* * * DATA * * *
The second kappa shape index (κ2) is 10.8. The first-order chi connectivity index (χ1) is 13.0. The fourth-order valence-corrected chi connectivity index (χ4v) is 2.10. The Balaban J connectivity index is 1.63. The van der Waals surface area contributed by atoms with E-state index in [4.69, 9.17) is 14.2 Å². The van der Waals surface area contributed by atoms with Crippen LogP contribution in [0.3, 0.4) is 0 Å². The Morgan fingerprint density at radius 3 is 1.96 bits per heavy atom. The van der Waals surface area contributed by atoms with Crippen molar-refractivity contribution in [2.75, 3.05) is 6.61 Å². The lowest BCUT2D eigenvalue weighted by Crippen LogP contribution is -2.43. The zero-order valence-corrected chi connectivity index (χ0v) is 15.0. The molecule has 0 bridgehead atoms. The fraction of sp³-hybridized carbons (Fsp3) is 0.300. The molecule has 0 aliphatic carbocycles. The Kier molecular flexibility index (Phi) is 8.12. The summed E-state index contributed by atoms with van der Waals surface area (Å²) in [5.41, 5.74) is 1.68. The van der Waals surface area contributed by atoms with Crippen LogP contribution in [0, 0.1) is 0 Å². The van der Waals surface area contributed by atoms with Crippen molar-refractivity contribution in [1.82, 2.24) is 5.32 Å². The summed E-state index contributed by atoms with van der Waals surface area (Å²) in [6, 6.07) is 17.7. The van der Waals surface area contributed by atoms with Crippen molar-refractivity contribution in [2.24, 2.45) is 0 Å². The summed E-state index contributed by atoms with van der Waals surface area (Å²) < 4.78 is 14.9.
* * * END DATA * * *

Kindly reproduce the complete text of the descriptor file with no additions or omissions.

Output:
The second kappa shape index (κ2) is 10.8. The first-order chi connectivity index (χ1) is 13.0. The fourth-order valence-corrected chi connectivity index (χ4v) is 2.10. The Balaban J connectivity index is 1.63. The van der Waals surface area contributed by atoms with E-state index in [4.69, 9.17) is 14.2 Å². The van der Waals surface area contributed by atoms with Crippen LogP contribution in [0.3, 0.4) is 0 Å². The Morgan fingerprint density at radius 3 is 1.96 bits per heavy atom. The van der Waals surface area contributed by atoms with Crippen molar-refractivity contribution in [2.75, 3.05) is 6.61 Å². The lowest BCUT2D eigenvalue weighted by Crippen LogP contribution is -2.43. The zero-order valence-corrected chi connectivity index (χ0v) is 15.0. The molecule has 0 bridgehead atoms. The fraction of sp³-hybridized carbons (Fsp3) is 0.300. The molecule has 0 aliphatic carbocycles. The Kier molecular flexibility index (Phi) is 8.12. The summed E-state index contributed by atoms with van der Waals surface area (Å²) in [5.41, 5.74) is 1.68. The van der Waals surface area contributed by atoms with Crippen LogP contribution in [0, 0.1) is 0 Å². The van der Waals surface area contributed by atoms with Crippen molar-refractivity contribution in [1.82, 2.24) is 5.32 Å². The summed E-state index contributed by atoms with van der Waals surface area (Å²) in [6, 6.07) is 17.7. The van der Waals surface area contributed by atoms with Crippen molar-refractivity contribution in [2.24, 2.45) is 0 Å². The summed E-state index contributed by atoms with van der Waals surface area (Å²) < 4.78 is 14.9.